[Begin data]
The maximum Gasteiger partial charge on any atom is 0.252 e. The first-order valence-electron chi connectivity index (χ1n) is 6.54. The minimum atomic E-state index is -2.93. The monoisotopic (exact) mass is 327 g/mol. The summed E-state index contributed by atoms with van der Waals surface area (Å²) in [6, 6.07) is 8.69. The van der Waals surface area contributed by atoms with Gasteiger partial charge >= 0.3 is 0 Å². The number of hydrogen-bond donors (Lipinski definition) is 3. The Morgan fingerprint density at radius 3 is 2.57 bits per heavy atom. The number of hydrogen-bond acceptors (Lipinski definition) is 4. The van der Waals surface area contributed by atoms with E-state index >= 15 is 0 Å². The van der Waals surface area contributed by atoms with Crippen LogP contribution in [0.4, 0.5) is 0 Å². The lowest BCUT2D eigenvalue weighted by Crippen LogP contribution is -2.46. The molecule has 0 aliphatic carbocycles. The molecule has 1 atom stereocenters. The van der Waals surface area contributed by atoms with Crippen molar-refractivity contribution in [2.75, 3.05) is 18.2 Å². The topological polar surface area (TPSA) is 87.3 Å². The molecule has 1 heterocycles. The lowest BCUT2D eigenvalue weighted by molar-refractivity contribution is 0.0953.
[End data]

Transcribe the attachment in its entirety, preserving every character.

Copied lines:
The maximum Gasteiger partial charge on any atom is 0.252 e. The first-order valence-electron chi connectivity index (χ1n) is 6.54. The minimum atomic E-state index is -2.93. The monoisotopic (exact) mass is 327 g/mol. The summed E-state index contributed by atoms with van der Waals surface area (Å²) in [6, 6.07) is 8.69. The van der Waals surface area contributed by atoms with Gasteiger partial charge >= 0.3 is 0 Å². The number of hydrogen-bond donors (Lipinski definition) is 3. The Morgan fingerprint density at radius 3 is 2.57 bits per heavy atom. The number of hydrogen-bond acceptors (Lipinski definition) is 4. The van der Waals surface area contributed by atoms with E-state index >= 15 is 0 Å². The van der Waals surface area contributed by atoms with Crippen LogP contribution in [0.4, 0.5) is 0 Å². The lowest BCUT2D eigenvalue weighted by Crippen LogP contribution is -2.46. The molecule has 0 aliphatic carbocycles. The molecule has 1 atom stereocenters. The van der Waals surface area contributed by atoms with Crippen molar-refractivity contribution in [2.75, 3.05) is 18.2 Å². The topological polar surface area (TPSA) is 87.3 Å². The molecule has 1 heterocycles. The lowest BCUT2D eigenvalue weighted by molar-refractivity contribution is 0.0953.